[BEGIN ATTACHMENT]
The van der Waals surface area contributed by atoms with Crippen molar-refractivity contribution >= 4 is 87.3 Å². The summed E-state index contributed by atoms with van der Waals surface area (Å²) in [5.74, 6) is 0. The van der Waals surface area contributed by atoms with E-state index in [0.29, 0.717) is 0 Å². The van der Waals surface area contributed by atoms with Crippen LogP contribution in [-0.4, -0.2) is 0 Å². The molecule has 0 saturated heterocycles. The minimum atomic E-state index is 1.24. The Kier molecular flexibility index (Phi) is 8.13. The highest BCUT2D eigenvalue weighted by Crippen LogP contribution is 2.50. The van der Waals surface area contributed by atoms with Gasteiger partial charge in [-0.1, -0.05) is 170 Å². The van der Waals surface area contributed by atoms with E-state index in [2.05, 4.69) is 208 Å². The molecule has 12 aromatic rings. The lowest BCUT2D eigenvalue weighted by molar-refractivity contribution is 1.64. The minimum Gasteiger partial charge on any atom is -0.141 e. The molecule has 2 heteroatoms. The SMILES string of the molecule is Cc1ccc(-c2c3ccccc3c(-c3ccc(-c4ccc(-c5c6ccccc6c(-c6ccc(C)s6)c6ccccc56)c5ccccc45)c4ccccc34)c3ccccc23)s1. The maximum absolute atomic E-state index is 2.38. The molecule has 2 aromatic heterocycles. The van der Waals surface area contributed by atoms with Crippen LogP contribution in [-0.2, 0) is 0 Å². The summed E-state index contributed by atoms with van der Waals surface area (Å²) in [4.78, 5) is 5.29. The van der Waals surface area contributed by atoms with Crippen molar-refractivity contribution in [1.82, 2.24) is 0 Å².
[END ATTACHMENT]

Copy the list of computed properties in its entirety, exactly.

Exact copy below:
The van der Waals surface area contributed by atoms with Crippen molar-refractivity contribution >= 4 is 87.3 Å². The summed E-state index contributed by atoms with van der Waals surface area (Å²) in [5.74, 6) is 0. The van der Waals surface area contributed by atoms with E-state index in [0.29, 0.717) is 0 Å². The van der Waals surface area contributed by atoms with Crippen LogP contribution in [-0.4, -0.2) is 0 Å². The molecule has 0 saturated heterocycles. The minimum atomic E-state index is 1.24. The Kier molecular flexibility index (Phi) is 8.13. The highest BCUT2D eigenvalue weighted by Crippen LogP contribution is 2.50. The van der Waals surface area contributed by atoms with Gasteiger partial charge in [-0.1, -0.05) is 170 Å². The van der Waals surface area contributed by atoms with E-state index in [2.05, 4.69) is 208 Å². The molecule has 12 aromatic rings. The lowest BCUT2D eigenvalue weighted by molar-refractivity contribution is 1.64. The minimum Gasteiger partial charge on any atom is -0.141 e. The molecule has 2 heteroatoms. The SMILES string of the molecule is Cc1ccc(-c2c3ccccc3c(-c3ccc(-c4ccc(-c5c6ccccc6c(-c6ccc(C)s6)c6ccccc56)c5ccccc45)c4ccccc34)c3ccccc23)s1. The maximum absolute atomic E-state index is 2.38. The molecule has 2 aromatic heterocycles. The van der Waals surface area contributed by atoms with Crippen LogP contribution in [-0.2, 0) is 0 Å². The summed E-state index contributed by atoms with van der Waals surface area (Å²) in [4.78, 5) is 5.29. The van der Waals surface area contributed by atoms with Crippen molar-refractivity contribution in [1.82, 2.24) is 0 Å².